1. Teens (age 13-17) are “all about sharing information and group thinking,” the report said, with social networking a critical communication tool. They go to movies in large groups and are heavily influenced by their friends’ opinions. They also prefer texting over having phone conversations. More than 70% also surf the Web and text while watching TV, and 67% of them socialize with friends online.
  2. Twentysomethings (age 18-29) “are digital natives that have grown up with technology” and are more likely to go online for movie info and to share what they think about movies via social networks (58% socialize with friends online). They use the Internet to find any kind of information and place a high value on online consumer reviews and sites that aggregate reviews.
  3. Audiences in their 30s are time-constrained, with parenthood dominating their decisions. They split their moviegoing trips between their children and their spouses. They “spend the highest number of hours online and rep the highest use of technology (Internet, broadband access, DVR ownership and cell phone).” They also view the most recorded TV and skip the most ads via their DVRs.
  4. Those in their 40s embrace traditional media like magazines and newspapers, with moviegoing dominated by special family occasions and influenced by teens.
  5. And fiftysomethings avoid crowds, prefer matinees and “skip ads because they think there are too many commercials on TV.”

Given the increased influence of websites on which consumers buy movie tickets, AOL, Facebook, Fandango, Google, Microsoft, and Yahoo were enlisted to supply data for the study. This study was conducted by surveying 1,547 moderate-to-heavy moviegoers over eight days in July, with an additional 2,305 questioned by phone or online during July. Nielsen NRG managed the research fieldwork. Although many moviegoers are going online to get info on upcoming releases, TV still dominates as the leading tool to generate awareness for films, with 73% of those surveyed saying they first heard about a movie by watching a 30-second spot. In-theater trailers were close behind with 70%, followed by word of mouth (46%) and the Internet (44%). Most films are now considered critic-proof, especially among the younger set, with 84% of moviegoers saying, “When they make up their mind to see a movie, it doesn’t matter what the critics say about it.” It may depend on who’s giving them the thumbs up or down, however.

Of those surveyed, 75% said they trust a friend’s opinion more than a movie critic; 80% said they were more likely to see a movie after hearing a positive review from other moviegoers, while only 67% said a thumbs up from a professional critic had the same weight. Yet only 40% said negative reviews from their peers would dissuade them from seeing a movie, while an even lower 28% would be kept from theatres because of a critic’s opinion, meaning that at the end of the day, negative word of mouth doesn’t have as much influence. While 62% now get their reviews online, only audiences over 50 rely on newspaper reviews.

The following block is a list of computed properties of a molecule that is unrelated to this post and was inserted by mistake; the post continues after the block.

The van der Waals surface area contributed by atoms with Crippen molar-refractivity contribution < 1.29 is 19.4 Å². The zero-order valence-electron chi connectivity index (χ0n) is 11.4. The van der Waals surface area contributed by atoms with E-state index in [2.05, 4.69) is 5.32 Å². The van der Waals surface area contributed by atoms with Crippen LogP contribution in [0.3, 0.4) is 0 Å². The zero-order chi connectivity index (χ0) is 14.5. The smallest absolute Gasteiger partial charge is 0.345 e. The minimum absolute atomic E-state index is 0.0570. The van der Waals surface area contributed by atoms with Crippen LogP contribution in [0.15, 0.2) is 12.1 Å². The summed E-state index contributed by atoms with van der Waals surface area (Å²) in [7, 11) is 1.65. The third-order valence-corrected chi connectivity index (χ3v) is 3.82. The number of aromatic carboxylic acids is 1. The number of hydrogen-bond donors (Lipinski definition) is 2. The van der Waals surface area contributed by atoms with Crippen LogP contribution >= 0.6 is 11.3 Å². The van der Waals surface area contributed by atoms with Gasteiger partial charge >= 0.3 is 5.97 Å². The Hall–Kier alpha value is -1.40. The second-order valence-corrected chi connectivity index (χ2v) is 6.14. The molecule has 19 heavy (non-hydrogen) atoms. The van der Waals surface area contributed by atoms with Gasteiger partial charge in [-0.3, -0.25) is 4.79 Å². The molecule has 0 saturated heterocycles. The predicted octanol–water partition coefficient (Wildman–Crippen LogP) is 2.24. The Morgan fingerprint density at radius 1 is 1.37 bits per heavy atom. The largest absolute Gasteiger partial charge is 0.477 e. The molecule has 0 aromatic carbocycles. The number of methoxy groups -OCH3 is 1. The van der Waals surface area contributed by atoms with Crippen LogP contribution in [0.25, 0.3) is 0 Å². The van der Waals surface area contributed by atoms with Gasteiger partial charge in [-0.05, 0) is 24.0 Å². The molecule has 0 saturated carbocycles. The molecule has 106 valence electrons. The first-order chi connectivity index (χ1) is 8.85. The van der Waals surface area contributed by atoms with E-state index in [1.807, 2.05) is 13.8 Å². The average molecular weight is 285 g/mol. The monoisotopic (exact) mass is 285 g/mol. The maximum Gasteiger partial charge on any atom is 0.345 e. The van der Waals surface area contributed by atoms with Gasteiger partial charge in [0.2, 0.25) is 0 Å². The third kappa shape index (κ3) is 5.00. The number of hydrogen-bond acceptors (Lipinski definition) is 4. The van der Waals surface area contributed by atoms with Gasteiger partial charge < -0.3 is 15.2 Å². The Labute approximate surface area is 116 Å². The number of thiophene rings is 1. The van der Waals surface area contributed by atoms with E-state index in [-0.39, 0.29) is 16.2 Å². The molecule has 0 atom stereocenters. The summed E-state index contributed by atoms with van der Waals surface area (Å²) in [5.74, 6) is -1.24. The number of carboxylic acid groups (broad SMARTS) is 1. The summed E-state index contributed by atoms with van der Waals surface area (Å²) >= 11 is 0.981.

Now, in all fairness not every producer or filmmaker is an experienced Australian or global marketer. But, the days of filmmakers thinking that filmmaking is simply about making a product, getting a theatrical & sell-through distribution deal and expecting audiences to show up are over. Today’s filmmakers have to be one part creative, part marketer, part distributor, part business manager and part magician but if filmmakers want to be truly successful they need to pay more attention to defining their audience before they make their film, ensuring that the film will meet the expectations of that audience and ensuring the appropriate distribution plan and sufficient marketing apparatus is in place.

Movie Marketing: from Monologue to Dialogue

The days of old school movie marketing which relied largely upon publicity, critical reviews in the media and above the line advertising are now over. If independent filmmakers think that they can get Australian or other audiences into the theatre through a few reviews and a bare bones website with a trailer & synopsis, then they are simply kidding themselves – relying solely upon publicity and word-of-mouth is a recipe for disaster. Marketing changed significantly a few years ago with the advent of digital channels, devices and social networking and this change has significantly fragmented the audiences and changed audience behaviours. The old marketing communication model was a monologue and the new model is a dialogue. We have seen the rise of ‘information democracy’:

From an era of ‘information asymmetry’:

  1. Information was scarce
  2. Customers were ill-informed
  3. Exchanges were monologues
  4. Marketing was ‘command-and-control’

To ‘information democracy’:

  1. Information is ubiquitous
  2. Customers are well-informed
  3. Exchanges are conversations
  4. Marketing is ‘connect-and-collaborate’

Here is some more perspective on Digital and Social Influence Marketing with lots of Australian research and some case studies: